Water heating - in a indirect heating system your water will be heated indirectly by a primary heat exchanger within the vessel being supplied by your heating boiler.
Advantages / Disadvantages - Using a heat exchanger within the vessel is far more economical option. Hot water from the boiler flows through a series of coils within the hot water
cylinder, which in turn heats the water. However if you solely rely on your heat exchanger and you have a problem with your boiler, you could be left without heating whilst you make the repairs on the boiler.
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Combination vented cylinders
A combination water storage cylinder has its own cold-water header tank fitted on top of the hot water cylinder. Essentially a combination cylinder combines the hot water vessel and cold water storage tank into one unit. This means you can do away with your storage tank in your loft and get everything built into one relatively compact unit.
Advantages / Disadvantages - A combination water storage cylinder is ideal for a small flat or where space is at a premium, it is also cheaper to install than alternative storage systems and also maintain. However the main disadvantage in using a combination cylinder is water pressure, as the cylinder still relies a cold water storage tank, albeit a built in one, it still relies on gravity. Given that the cold water storage tank only sits above the cylinder, pressure levels can suffer a great deal. To try and combat this somewhat, the combination cylinder must be located above the highest outlet.
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Other water heating systems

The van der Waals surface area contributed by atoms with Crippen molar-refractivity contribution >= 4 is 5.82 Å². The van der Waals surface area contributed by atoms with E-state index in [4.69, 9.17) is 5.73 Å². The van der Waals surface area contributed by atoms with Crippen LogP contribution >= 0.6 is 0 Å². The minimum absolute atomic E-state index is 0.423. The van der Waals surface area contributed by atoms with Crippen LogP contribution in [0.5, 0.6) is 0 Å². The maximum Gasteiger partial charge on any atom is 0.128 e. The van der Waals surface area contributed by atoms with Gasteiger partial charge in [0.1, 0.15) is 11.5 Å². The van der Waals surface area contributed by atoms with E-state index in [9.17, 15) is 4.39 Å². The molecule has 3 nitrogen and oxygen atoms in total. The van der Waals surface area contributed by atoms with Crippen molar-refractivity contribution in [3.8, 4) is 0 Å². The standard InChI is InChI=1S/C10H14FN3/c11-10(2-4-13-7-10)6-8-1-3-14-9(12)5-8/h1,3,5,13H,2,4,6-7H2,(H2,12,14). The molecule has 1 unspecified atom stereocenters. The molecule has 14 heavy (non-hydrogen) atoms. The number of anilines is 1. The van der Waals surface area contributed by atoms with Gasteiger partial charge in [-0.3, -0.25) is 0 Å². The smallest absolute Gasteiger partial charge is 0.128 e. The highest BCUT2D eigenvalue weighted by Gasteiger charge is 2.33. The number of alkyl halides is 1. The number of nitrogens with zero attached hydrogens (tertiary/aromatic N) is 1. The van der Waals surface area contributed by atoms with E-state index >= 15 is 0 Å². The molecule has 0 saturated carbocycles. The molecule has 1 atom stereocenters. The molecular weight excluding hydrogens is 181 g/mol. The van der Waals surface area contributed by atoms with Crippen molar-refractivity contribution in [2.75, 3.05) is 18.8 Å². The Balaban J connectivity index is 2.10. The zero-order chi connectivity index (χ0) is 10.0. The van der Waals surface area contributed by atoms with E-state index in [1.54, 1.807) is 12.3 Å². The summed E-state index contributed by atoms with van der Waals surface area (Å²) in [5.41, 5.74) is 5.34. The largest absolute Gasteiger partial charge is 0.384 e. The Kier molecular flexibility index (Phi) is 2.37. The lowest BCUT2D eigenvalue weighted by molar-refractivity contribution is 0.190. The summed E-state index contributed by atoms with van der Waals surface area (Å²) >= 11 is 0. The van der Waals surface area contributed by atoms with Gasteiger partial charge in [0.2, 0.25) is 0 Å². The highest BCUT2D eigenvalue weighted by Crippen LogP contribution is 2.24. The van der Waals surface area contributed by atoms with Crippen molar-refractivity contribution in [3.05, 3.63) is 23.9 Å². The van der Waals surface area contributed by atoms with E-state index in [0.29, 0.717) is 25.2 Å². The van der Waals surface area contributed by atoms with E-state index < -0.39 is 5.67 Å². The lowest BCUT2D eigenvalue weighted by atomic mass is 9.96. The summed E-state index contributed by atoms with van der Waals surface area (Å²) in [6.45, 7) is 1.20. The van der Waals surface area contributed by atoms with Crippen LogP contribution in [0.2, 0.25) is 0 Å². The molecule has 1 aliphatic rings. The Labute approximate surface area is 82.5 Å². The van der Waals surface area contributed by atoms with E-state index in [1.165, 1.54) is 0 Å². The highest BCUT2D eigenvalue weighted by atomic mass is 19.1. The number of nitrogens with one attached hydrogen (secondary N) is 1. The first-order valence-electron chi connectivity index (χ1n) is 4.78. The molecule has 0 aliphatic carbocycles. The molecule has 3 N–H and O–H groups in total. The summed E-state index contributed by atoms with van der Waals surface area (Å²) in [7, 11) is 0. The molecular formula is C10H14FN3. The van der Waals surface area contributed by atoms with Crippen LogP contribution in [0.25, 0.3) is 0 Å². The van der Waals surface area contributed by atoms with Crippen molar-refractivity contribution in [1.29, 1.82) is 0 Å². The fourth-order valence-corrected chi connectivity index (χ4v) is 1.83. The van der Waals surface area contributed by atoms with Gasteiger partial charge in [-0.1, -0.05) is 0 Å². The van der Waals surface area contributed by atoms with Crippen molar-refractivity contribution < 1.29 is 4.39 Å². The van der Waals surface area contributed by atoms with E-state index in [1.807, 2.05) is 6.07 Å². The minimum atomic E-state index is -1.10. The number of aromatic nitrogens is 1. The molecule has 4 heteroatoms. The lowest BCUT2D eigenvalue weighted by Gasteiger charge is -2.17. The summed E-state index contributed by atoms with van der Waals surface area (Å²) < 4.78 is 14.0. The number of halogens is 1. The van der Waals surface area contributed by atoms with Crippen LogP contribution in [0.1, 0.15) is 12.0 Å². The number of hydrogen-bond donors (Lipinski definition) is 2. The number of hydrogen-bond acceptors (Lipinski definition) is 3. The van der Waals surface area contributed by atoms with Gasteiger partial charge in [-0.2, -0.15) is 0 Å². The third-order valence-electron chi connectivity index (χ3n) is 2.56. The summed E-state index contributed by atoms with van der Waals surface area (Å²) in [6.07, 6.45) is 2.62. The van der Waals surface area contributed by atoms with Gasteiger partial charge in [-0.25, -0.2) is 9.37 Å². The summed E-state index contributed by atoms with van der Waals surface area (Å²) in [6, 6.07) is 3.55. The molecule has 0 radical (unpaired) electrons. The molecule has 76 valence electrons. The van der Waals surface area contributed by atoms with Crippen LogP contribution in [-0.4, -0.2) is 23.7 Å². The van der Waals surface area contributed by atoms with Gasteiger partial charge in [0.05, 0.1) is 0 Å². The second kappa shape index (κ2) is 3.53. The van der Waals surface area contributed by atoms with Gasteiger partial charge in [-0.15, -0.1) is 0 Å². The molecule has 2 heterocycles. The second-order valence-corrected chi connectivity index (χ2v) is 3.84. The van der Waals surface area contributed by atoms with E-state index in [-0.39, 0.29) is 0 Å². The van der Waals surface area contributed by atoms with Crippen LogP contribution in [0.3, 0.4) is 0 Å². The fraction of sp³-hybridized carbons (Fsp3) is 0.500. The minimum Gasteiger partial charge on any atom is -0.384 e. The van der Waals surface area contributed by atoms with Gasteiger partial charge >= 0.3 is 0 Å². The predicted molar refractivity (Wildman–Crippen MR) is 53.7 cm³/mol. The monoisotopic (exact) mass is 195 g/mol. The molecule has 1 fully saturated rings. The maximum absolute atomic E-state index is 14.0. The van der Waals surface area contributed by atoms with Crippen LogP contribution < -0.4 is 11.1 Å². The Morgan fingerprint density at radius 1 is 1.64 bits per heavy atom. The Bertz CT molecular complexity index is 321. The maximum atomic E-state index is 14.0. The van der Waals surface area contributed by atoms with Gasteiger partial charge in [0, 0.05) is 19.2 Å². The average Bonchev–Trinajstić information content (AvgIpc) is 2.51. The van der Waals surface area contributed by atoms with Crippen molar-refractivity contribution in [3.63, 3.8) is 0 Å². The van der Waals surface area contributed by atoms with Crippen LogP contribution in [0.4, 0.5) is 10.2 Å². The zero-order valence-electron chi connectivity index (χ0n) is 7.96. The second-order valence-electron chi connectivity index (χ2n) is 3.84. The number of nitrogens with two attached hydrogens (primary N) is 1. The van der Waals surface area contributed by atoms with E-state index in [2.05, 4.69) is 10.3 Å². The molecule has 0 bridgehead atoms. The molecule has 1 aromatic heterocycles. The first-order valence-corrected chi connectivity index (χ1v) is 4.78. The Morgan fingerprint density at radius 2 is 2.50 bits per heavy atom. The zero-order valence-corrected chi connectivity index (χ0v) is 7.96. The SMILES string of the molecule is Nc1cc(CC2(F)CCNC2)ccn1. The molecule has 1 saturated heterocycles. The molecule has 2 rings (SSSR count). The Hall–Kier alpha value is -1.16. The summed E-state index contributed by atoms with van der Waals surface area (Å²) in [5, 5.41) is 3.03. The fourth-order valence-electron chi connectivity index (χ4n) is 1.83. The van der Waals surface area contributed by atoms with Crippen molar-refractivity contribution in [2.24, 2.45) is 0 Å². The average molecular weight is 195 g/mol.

Instantaneous Multi-Point Water Heater
These are room-sealed appliances (requires no ventilation) that can give continuous hot water to various number of taps at once. They are totally independent of any central heating system and so can be fitted in homes without central heating. They can also be used to give instant hot water with any other type of heating. When a hot tap is turned on, the burner fires up heating the water and delivering it at about 8-10 litres/min (dependent on incoming water supply) for as long as the tap remains open. Although several taps, showers etc, can be supplied, realistically water can only adequately flow from one draw off point at a time.
Sink water heaters
These are a small, flueless appliance giving single point continuous hot water to supply a single tap or spout. Sink water heaters are ideal for cloakrooms or small offices where a single heat source is required. There are two options to where they can be sited, over a sink (as pictured) or more concealed under the sink, both options are convenient for hand washing, but not much more.
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What we can do for you
Choosing a system that not only suits your needs and matches your own criteria whilst also being efficient and cost friendly is no mean feat. We try to offer as much information as possible so you can base your decisions safe in the knowledge that your choice will be the right one. Why not let our technical surveyor advise you and offer practical suggestions based on years of experience.
We always want you to feel confident in your decision and confident in us to do the job to your specification. Based on you requirements our surveyor can advice what can and can't be done, what is and isn't practical and what will be more economical in terms of your money and the environment. So if your cylinder is need of repair or you are thinking of upgrading your old cylinder or installing a new cylinder please give us a call.
Please contact us to discuss your requirements:
Unit 5a Vicarage Farm Business Park
Winchester Road, Fair Oak
Fax: 02380 602903
Tel: 02380 695554